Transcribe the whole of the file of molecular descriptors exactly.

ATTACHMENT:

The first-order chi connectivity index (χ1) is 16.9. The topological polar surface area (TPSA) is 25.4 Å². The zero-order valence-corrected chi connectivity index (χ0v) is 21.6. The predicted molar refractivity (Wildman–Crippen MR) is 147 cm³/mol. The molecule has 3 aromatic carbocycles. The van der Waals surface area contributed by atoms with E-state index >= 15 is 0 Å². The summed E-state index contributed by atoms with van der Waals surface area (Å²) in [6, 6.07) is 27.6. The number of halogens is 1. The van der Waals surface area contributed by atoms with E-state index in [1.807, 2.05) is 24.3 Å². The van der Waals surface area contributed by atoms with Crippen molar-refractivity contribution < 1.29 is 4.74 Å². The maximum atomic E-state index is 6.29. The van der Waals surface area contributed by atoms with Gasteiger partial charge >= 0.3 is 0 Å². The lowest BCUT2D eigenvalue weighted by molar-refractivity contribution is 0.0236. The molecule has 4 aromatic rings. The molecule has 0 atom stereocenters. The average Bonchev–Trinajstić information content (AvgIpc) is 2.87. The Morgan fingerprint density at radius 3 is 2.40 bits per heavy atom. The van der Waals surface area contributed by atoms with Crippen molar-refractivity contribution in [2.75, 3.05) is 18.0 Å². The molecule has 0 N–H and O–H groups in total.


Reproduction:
The first-order chi connectivity index (χ1) is 16.9. The topological polar surface area (TPSA) is 25.4 Å². The zero-order valence-corrected chi connectivity index (χ0v) is 21.6. The predicted molar refractivity (Wildman–Crippen MR) is 147 cm³/mol. The molecule has 3 aromatic carbocycles. The van der Waals surface area contributed by atoms with E-state index >= 15 is 0 Å². The summed E-state index contributed by atoms with van der Waals surface area (Å²) in [6, 6.07) is 27.6. The number of halogens is 1. The van der Waals surface area contributed by atoms with E-state index in [1.807, 2.05) is 24.3 Å². The van der Waals surface area contributed by atoms with Crippen molar-refractivity contribution < 1.29 is 4.74 Å². The maximum atomic E-state index is 6.29. The van der Waals surface area contributed by atoms with Gasteiger partial charge >= 0.3 is 0 Å². The lowest BCUT2D eigenvalue weighted by molar-refractivity contribution is 0.0236. The molecule has 4 aromatic rings. The molecule has 0 atom stereocenters. The average Bonchev–Trinajstić information content (AvgIpc) is 2.87. The Morgan fingerprint density at radius 3 is 2.40 bits per heavy atom. The van der Waals surface area contributed by atoms with Crippen molar-refractivity contribution in [2.75, 3.05) is 18.0 Å². The molecule has 0 N–H and O–H groups in total.